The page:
Take a step off the beaten path and you'll find yourself experiencing Charleston as it was before automobiles took over the city. If you know where to look, you'll find some of the oldest and most charming alleyways in the south. Here are some of our favorites.
Stretching from East Bay to State Street, Lodge Alley is truly a step back to another time and it offers one of the most stunning views of St. Philip’s steeple in all of Charleston. Foodies may get sidetracked by the wealth of delicious choices at the East Bay end (including two of the city’s more well-known, Magnolia’s and High Cotton) but you won’t regret walking the full length. Time your stroll perfectly and you’ll get to hear the bells of St. Phillips as they chime and echo down this cobblestone hideaway.
Just a block further south from Lodge Alley, you’ll find your way into Unity Alley, a deliciously pink cut-through from State to East Bay. Lined with brick and cobblestone, this alley is the home to McCrady’s Tavern, which according to its website is renowned for a prestigious grand dinner party thrown for President George Washington during his southern tour in 1791. With a beautiful entryway like Unity Alley, what president wouldn’t want to visit?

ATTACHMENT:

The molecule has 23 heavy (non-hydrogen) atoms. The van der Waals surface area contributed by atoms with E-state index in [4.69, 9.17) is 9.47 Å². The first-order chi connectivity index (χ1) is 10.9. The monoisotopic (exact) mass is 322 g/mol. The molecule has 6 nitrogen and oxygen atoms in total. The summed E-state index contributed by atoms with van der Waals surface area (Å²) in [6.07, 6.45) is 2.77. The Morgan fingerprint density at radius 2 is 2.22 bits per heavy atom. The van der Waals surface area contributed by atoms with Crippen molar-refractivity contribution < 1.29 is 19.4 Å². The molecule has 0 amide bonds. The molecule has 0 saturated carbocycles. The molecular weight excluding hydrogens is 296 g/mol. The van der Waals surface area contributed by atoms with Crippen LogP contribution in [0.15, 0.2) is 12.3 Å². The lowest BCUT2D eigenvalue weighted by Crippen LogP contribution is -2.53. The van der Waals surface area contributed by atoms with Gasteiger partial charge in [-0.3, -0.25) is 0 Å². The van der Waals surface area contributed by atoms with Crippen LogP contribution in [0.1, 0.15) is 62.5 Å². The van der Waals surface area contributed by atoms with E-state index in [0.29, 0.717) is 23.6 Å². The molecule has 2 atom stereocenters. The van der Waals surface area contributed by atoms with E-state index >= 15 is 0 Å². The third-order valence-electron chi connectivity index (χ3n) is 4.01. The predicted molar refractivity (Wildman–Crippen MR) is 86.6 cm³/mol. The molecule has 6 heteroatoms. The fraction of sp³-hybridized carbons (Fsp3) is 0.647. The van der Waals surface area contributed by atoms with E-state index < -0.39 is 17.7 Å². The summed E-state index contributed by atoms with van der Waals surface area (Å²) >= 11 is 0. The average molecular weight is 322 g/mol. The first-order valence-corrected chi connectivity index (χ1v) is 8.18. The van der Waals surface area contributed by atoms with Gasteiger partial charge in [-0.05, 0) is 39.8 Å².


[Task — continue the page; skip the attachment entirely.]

Nestled into a quiet section of the French Quarter, cobblestone-clad Philadelphia Alley runs between Queen and Cumberland Streets. Also known as ‘dueling alley,” Philadelphia is said to be the hot spot for duels, which were legal in Charleston until 1881. High brick walls, lots of secluded shade and no way out except the two ends, one block apart, must have made this the perfect place to settle differences! With the Footlight Players Theatre on one side and the St. Phillip’s Church Graveyard on the other, this alleyway is surely full of stories. One of Charleston’s most famous residents, country music star and Grammy Award winner, Darius Rucker must find it charming, too. He shot a good portion of his music video for “Come Back Song” in Philadelphia Alley.
Part street, part secluded alley, Longitude Lane is thought to be one of the original streets within the Old Walled City, which dates all the way back to the late 1600’s. Stretching from East Bay to Church Street, this passageway serves up some serious southern charm. Paved with cobblestones and lined with classic Charleston homes and doorways, this one is a must-walk for visitors and residents, alike.
Don’t blink, or you might miss this one as you make your way down East Bay Street from Rainbow Row to the Battery. Quite possibly the narrowest and most mysterious alley in Charleston, Stoll’s is the place to go on hot summer day. Lined with cool brick and lots of greenery, it’s a little oasis nestled between East Bay and Church.
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Photo Credit: @CharlestoNspired